And God’s close relationship with Abraham is a glimpse of the kind of relationship God wants to have with all of us.

Abraham is a model for us because even under difficult and bewildering circumstances, Abraham usually remains open to God - Abraham usually welcomes God into his life - Abraham is usually hospitable to God.

For us, Abraham’s story began at age 75 when God told him to leave his home and with his wife and his nephew travel into the unknown new land of Canaan.

Abraham could have said no - I’m old, I’m tired, I don’t want to leave home. But, instead Abraham welcomed God into his life – Abraham was hospitable to a sometimes bewildering and challenging God.

Abraham is a great role model for us in part because like us he’s imperfect. There’s the story of Abraham and Sarah in Egypt when he passes off his wife as his sister in an effort to save his life – not exactly his best moment! For a time she became one of the Pharoah’s wives until God blows their cover and Abraham and Sarah are expelled from Egypt. To make matters worse, we’re told Abraham pulled the same stunt a second time in a place called Gerar where the king took Sarah until God told him the truth in a dream.

Like us, Abraham sometimes gave into fear and stumbled, damaging his relationship with God and the people closest to him.

Mostly, though, Abraham lived a life open to God’s direction – he had come to know that God cared for him and that God kept God’s promises.

At the same time, Abraham lived in a time and place when and where it was not unheard of in times of great distress for people to sacrifice their children to appease the gods. And the greatest sacrifice of all would be to give up an only son.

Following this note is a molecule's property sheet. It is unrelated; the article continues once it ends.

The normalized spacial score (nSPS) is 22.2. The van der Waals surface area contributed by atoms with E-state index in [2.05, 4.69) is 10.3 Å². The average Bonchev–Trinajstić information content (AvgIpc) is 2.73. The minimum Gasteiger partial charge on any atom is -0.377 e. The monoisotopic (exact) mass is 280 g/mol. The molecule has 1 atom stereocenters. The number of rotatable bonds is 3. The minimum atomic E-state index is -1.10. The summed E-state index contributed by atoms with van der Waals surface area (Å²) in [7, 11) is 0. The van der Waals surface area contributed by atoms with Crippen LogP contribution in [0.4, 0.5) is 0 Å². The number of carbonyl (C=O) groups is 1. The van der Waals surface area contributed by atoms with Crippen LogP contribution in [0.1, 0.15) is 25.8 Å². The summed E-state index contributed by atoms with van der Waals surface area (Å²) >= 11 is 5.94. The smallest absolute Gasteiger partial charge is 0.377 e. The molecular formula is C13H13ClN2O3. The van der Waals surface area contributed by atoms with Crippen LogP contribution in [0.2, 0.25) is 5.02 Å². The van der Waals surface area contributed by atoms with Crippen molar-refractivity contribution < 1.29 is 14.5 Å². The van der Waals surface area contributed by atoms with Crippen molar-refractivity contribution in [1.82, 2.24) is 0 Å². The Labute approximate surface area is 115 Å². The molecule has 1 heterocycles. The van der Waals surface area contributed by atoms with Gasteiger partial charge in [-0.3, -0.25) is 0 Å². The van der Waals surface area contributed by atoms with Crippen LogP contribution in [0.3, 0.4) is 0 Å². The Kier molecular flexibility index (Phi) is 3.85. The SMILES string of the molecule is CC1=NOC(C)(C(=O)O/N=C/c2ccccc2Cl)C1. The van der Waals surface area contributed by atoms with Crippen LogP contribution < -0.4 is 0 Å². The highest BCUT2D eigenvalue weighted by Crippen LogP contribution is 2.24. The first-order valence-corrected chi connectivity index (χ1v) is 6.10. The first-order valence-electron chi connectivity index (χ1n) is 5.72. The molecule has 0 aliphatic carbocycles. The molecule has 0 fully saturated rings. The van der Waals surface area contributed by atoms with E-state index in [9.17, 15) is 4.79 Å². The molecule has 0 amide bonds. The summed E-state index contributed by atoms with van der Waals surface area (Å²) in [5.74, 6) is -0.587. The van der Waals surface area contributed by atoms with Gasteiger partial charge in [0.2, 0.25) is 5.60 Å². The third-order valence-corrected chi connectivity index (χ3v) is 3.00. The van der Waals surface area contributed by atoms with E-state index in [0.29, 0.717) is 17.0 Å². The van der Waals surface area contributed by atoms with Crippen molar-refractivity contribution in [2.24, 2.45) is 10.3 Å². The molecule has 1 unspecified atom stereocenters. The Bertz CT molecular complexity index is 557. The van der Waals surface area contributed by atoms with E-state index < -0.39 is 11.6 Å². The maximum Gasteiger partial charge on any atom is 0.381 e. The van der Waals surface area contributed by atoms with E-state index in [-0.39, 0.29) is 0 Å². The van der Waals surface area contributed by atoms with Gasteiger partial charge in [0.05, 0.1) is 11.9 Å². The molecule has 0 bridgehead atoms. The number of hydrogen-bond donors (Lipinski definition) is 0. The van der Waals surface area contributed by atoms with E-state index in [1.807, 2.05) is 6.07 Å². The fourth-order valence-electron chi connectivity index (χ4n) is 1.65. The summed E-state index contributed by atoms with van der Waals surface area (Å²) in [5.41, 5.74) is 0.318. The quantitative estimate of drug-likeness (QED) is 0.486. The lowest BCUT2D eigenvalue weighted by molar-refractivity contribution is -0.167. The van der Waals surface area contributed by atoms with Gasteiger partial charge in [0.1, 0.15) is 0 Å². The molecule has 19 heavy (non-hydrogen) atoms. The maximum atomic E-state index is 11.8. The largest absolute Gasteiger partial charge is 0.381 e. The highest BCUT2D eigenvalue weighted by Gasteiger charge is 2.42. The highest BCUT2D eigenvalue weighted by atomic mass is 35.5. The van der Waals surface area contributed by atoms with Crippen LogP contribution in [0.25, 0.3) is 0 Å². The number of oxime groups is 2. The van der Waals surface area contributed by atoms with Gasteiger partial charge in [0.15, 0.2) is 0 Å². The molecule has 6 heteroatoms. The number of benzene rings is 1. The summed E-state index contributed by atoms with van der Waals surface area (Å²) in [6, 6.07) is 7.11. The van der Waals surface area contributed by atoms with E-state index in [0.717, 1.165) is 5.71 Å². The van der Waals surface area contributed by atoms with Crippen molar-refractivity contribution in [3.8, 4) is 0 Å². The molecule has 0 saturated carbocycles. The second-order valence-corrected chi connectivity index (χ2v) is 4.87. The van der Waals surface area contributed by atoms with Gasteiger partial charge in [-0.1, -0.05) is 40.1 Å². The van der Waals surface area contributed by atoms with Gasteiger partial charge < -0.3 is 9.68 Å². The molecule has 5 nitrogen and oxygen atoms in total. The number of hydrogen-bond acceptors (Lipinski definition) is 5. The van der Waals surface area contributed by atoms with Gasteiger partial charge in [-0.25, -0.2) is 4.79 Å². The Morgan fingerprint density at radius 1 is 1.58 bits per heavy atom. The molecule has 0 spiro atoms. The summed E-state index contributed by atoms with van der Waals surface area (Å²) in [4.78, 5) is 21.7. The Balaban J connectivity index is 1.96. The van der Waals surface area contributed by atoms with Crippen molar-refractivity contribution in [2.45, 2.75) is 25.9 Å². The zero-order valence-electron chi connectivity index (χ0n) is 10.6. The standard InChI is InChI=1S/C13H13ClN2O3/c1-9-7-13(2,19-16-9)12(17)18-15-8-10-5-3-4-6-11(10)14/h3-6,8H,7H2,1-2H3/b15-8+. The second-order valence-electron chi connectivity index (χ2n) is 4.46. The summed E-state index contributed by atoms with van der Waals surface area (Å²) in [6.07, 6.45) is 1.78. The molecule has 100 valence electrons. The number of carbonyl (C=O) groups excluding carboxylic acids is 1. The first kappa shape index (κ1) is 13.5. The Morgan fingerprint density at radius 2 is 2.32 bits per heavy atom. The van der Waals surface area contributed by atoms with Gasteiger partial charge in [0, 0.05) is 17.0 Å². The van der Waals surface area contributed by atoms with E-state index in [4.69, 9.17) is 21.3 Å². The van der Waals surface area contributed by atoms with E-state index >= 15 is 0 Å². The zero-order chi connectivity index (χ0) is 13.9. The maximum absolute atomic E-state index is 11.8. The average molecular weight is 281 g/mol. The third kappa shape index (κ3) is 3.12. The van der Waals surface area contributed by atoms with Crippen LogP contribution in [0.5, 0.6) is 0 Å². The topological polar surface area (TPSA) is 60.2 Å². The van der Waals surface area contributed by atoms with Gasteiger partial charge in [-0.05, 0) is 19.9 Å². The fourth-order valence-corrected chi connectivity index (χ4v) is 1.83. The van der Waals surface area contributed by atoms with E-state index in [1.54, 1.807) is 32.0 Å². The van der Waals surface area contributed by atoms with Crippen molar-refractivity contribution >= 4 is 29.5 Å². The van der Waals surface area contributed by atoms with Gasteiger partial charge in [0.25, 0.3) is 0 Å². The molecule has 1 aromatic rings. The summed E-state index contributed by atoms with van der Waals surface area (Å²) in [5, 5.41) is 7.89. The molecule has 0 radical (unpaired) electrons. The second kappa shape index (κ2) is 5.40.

So God’s request to sacrifice Isaac would have been very difficult, but not unprecedented.

Let’s look at today’s passage more closely.

First we’re told, “God tested Abraham.”

For me, this is the hardest part of this passage. I could be wrong and you don’t have to agree with me, but I don’t think God tests us like this. After all, God already knows us better than we know ourselves. So, if this is a test it may be not so much a test for Abraham but rather a test for God – a way for God to make a little more progress restoring the broken relationship with humanity.

As this story unfolds we learn more about God than we do about Abraham.

We already know that Abraham is a friend of God.

We already know that Abraham was willing to give up his past – he did just that when God called him to leave home. Now, God was asking Abraham to give up his future by sacrificing his son. Although it’s an excruciatingly difficult request, we can be pretty sure how Abraham would respond to the God he had welcomed into his life – the God he come to know so well and trust so much.